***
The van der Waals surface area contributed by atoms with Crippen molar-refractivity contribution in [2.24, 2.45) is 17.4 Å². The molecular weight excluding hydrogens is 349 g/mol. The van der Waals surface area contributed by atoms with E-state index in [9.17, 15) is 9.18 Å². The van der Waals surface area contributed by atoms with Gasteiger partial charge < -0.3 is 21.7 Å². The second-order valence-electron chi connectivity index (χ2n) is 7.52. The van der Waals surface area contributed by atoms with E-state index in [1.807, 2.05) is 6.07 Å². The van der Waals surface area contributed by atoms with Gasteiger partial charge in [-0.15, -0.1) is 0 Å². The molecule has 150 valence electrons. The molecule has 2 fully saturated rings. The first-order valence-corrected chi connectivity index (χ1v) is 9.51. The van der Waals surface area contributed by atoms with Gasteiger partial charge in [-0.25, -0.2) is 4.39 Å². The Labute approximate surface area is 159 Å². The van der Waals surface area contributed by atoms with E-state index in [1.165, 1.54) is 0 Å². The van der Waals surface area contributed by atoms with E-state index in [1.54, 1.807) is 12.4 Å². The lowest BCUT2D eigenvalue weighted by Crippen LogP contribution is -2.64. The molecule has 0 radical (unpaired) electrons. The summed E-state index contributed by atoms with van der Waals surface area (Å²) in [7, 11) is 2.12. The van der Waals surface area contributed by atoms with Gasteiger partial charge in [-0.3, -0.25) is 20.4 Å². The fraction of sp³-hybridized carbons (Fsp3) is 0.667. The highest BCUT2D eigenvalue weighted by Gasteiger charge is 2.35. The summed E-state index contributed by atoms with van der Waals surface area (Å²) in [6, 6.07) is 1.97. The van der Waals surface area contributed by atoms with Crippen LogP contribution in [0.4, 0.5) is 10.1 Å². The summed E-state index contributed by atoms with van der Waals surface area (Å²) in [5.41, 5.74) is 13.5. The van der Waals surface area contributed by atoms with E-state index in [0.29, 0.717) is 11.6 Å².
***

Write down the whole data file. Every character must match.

The van der Waals surface area contributed by atoms with Crippen molar-refractivity contribution in [2.24, 2.45) is 17.4 Å². The molecular weight excluding hydrogens is 349 g/mol. The van der Waals surface area contributed by atoms with E-state index in [9.17, 15) is 9.18 Å². The van der Waals surface area contributed by atoms with Gasteiger partial charge < -0.3 is 21.7 Å². The second-order valence-electron chi connectivity index (χ2n) is 7.52. The van der Waals surface area contributed by atoms with E-state index in [1.807, 2.05) is 6.07 Å². The van der Waals surface area contributed by atoms with Gasteiger partial charge in [-0.15, -0.1) is 0 Å². The molecule has 150 valence electrons. The molecule has 2 fully saturated rings. The first-order valence-corrected chi connectivity index (χ1v) is 9.51. The van der Waals surface area contributed by atoms with Gasteiger partial charge in [-0.25, -0.2) is 4.39 Å². The Labute approximate surface area is 159 Å². The van der Waals surface area contributed by atoms with E-state index in [1.165, 1.54) is 0 Å². The van der Waals surface area contributed by atoms with E-state index in [1.54, 1.807) is 12.4 Å². The lowest BCUT2D eigenvalue weighted by Crippen LogP contribution is -2.64. The molecule has 0 radical (unpaired) electrons. The summed E-state index contributed by atoms with van der Waals surface area (Å²) in [7, 11) is 2.12. The van der Waals surface area contributed by atoms with Gasteiger partial charge in [-0.3, -0.25) is 20.4 Å². The fraction of sp³-hybridized carbons (Fsp3) is 0.667. The highest BCUT2D eigenvalue weighted by Gasteiger charge is 2.35. The summed E-state index contributed by atoms with van der Waals surface area (Å²) in [6, 6.07) is 1.97. The van der Waals surface area contributed by atoms with Crippen LogP contribution in [0.4, 0.5) is 10.1 Å². The summed E-state index contributed by atoms with van der Waals surface area (Å²) in [5.41, 5.74) is 13.5. The van der Waals surface area contributed by atoms with E-state index in [0.29, 0.717) is 11.6 Å².